Retirement means many different things to everyone. It’s generally the goal for most people to do something they love with the last quarter of their life. It should be an exciting time, but when you hear that most Americans won’t be able to afford retirement, it can be worrisome. There are certain aspects that can’t be controlled, however there are a few things you can control to make sure you are ready and your retirement is enjoyable.
First and most obviously, make sure you are saving enough. Review your financial plan regularly and check your progress toward your goals. Knowing what you have, and what you need to set aside to invest is the first step in working towards a successful retirement.
Deciding when to stop working is the second thing you can have some control over. It could be a gradual retirement, working less hours or part time before you fully quit. A growing trend is the “second act”, where people are switching jobs to something they’ve always wanted to do. There are stories of people leaving high paying corporate jobs, with a decent size savings, and then choose to work at a non profit where they make less, but are much more fulfilled. Working a few more years, and waiting to tap your savings, can really make a difference in the income you receive in retirement.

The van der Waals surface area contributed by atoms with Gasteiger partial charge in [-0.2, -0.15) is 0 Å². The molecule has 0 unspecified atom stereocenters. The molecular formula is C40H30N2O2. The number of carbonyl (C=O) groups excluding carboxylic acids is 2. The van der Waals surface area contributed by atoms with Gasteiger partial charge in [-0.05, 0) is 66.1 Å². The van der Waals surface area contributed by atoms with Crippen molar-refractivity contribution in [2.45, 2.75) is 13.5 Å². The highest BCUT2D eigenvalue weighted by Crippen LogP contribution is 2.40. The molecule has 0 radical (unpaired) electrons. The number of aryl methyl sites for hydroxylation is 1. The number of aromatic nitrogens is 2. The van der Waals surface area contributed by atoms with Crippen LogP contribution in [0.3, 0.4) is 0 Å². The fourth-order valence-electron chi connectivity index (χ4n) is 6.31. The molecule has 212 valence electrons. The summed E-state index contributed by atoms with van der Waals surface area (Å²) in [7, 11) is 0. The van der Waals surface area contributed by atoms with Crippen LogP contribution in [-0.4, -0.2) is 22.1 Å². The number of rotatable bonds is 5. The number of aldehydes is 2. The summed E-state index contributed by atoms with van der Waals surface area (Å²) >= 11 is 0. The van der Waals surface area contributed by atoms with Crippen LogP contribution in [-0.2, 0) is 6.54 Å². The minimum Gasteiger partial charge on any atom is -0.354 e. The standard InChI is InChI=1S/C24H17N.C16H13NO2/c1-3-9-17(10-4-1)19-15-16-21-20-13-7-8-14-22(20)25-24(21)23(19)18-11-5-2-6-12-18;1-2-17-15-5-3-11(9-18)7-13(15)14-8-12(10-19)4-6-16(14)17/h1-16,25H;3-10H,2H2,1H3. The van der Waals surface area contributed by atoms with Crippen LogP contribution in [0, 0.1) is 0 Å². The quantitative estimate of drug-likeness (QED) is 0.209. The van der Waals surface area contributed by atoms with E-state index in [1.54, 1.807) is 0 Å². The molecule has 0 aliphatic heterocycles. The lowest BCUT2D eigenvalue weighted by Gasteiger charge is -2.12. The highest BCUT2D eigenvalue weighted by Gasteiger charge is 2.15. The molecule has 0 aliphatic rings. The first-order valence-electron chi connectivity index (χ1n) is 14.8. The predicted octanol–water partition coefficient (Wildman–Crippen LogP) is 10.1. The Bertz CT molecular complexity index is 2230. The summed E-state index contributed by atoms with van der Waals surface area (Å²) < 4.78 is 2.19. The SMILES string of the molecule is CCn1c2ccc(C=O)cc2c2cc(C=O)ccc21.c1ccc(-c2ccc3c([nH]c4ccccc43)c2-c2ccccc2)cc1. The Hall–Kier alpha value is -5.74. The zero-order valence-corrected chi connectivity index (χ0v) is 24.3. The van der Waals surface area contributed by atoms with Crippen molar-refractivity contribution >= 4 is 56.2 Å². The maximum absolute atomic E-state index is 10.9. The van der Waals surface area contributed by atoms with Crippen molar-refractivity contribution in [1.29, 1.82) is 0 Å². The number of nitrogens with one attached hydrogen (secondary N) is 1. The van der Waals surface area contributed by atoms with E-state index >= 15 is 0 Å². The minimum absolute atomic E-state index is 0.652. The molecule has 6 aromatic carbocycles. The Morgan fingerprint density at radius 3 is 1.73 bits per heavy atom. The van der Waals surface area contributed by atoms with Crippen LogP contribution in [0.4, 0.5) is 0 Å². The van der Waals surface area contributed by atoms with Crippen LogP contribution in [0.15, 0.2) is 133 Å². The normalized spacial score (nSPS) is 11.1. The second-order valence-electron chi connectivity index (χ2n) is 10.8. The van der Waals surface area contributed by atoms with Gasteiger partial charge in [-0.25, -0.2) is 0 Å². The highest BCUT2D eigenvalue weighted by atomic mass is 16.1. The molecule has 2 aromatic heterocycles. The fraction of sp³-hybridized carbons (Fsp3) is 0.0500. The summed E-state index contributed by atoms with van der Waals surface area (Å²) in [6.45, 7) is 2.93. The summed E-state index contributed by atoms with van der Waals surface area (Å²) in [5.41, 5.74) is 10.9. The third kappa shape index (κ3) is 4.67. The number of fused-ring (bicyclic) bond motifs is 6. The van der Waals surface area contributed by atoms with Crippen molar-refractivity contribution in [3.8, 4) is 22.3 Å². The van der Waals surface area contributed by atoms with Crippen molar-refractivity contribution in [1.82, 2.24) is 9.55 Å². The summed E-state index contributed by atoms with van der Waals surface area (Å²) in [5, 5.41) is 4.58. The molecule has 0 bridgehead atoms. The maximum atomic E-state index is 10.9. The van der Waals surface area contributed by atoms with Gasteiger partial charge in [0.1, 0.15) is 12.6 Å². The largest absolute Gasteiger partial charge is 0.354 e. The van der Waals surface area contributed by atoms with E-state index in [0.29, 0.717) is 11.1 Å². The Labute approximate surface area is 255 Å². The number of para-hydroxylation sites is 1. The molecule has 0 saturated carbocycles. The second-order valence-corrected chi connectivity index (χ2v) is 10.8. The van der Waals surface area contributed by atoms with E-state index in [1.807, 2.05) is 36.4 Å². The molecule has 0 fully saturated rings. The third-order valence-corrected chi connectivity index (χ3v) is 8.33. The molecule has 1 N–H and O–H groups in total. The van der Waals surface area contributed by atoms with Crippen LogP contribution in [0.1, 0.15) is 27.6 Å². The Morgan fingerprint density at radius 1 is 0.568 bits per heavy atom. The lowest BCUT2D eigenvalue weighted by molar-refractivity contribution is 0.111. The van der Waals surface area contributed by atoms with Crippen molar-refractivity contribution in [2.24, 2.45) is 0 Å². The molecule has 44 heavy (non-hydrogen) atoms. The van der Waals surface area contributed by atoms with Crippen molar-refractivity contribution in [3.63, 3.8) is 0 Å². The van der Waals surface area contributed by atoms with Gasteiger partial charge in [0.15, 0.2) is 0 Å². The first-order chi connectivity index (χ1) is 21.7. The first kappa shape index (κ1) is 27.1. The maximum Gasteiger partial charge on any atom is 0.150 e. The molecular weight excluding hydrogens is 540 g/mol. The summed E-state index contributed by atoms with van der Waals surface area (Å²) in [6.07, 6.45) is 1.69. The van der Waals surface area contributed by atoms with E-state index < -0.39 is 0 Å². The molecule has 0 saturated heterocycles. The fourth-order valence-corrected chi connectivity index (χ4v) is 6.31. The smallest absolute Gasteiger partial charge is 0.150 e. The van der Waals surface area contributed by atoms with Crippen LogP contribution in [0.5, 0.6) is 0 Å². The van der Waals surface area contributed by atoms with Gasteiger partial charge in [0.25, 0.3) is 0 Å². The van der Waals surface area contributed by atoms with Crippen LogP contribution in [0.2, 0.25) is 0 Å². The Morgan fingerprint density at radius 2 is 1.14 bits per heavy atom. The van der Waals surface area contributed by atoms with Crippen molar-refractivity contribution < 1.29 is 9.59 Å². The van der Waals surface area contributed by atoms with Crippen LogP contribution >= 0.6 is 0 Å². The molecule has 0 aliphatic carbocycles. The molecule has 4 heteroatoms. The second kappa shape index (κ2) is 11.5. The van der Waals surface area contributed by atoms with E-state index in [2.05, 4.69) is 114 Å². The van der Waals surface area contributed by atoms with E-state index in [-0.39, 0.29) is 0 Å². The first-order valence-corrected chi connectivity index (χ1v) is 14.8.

Be aware of the timing on when to start receiving Social Security, Medicare, and any pension income. If you want to stop working at age 60, but aren’t able to get Medicare to 65, you need to make sure you can afford health insurance until you are covered. There are also many different options as to when you should collect Social Security. Each year you delay collecting Social Security benefits after your full retirement age, gives you an additional 8% in income. But sometimes taking the money earlier instead of tapping you’re retirement funds is the better option. Take some time with your advisor to plan and make sure you are optimizing your Social Security benefits.
The final piece of retirement planning is deciding when and how to give away savings above and beyond your needs. If you are planning to make charitable donations, it may make sense to start gifting appreciated stock, or use a charitable gift fund to help minimize your taxes. You should also review your estate plan and financial accounts to make sure what you want to happen after you pass away is what will happen. Review your beneficiary designations, make sure your spouse or children know how to access important documents, and do regular reviews with your advisor as to what your options are when it comes to legacy and estate planning.
If you take control of what you can, plan wisely, and have proper guidance, retirement should be the low stress, exciting time that you’ve dreamt it to be.
All comments and suggestions are welcome.
Marisa A. Bradbury, CFA®, CFP®